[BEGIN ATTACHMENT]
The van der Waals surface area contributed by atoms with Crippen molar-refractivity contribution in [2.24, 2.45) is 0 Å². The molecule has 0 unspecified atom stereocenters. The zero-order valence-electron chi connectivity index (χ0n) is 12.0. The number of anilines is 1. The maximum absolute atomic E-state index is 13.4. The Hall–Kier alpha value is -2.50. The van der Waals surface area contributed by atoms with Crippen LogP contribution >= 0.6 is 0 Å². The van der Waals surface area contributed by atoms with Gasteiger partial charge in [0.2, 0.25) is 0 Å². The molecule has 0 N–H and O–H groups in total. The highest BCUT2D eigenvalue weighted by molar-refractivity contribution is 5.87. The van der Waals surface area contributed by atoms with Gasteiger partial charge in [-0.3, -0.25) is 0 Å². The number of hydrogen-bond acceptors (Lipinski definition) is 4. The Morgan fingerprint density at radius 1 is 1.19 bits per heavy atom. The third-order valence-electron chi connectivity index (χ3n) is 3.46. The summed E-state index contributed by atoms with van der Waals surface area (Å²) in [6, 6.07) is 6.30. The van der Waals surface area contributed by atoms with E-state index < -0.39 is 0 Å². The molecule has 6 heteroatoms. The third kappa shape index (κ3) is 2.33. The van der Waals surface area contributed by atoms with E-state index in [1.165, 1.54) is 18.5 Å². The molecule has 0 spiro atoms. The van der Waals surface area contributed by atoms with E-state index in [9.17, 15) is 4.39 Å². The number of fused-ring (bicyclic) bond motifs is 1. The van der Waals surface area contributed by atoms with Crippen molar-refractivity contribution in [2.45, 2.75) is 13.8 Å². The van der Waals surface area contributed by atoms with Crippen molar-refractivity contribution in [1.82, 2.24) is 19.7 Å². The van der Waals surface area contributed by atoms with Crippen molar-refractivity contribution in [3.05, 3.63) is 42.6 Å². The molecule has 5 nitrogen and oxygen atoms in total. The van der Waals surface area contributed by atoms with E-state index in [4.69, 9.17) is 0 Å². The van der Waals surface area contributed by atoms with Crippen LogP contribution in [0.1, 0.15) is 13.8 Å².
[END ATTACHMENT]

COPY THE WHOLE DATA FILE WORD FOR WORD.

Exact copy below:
The van der Waals surface area contributed by atoms with Crippen molar-refractivity contribution in [2.24, 2.45) is 0 Å². The molecule has 0 unspecified atom stereocenters. The zero-order valence-electron chi connectivity index (χ0n) is 12.0. The number of anilines is 1. The maximum absolute atomic E-state index is 13.4. The Hall–Kier alpha value is -2.50. The van der Waals surface area contributed by atoms with Crippen LogP contribution >= 0.6 is 0 Å². The van der Waals surface area contributed by atoms with Gasteiger partial charge in [0.2, 0.25) is 0 Å². The molecule has 0 N–H and O–H groups in total. The highest BCUT2D eigenvalue weighted by molar-refractivity contribution is 5.87. The van der Waals surface area contributed by atoms with Gasteiger partial charge in [-0.3, -0.25) is 0 Å². The number of hydrogen-bond acceptors (Lipinski definition) is 4. The Morgan fingerprint density at radius 1 is 1.19 bits per heavy atom. The third-order valence-electron chi connectivity index (χ3n) is 3.46. The summed E-state index contributed by atoms with van der Waals surface area (Å²) in [6, 6.07) is 6.30. The van der Waals surface area contributed by atoms with E-state index < -0.39 is 0 Å². The molecule has 6 heteroatoms. The third kappa shape index (κ3) is 2.33. The van der Waals surface area contributed by atoms with E-state index in [1.165, 1.54) is 18.5 Å². The molecule has 0 spiro atoms. The van der Waals surface area contributed by atoms with E-state index in [9.17, 15) is 4.39 Å². The number of fused-ring (bicyclic) bond motifs is 1. The van der Waals surface area contributed by atoms with Crippen molar-refractivity contribution in [2.45, 2.75) is 13.8 Å². The van der Waals surface area contributed by atoms with Crippen molar-refractivity contribution in [1.82, 2.24) is 19.7 Å². The van der Waals surface area contributed by atoms with Crippen molar-refractivity contribution in [3.05, 3.63) is 42.6 Å². The molecule has 5 nitrogen and oxygen atoms in total. The van der Waals surface area contributed by atoms with E-state index in [4.69, 9.17) is 0 Å². The van der Waals surface area contributed by atoms with Crippen LogP contribution in [0.1, 0.15) is 13.8 Å².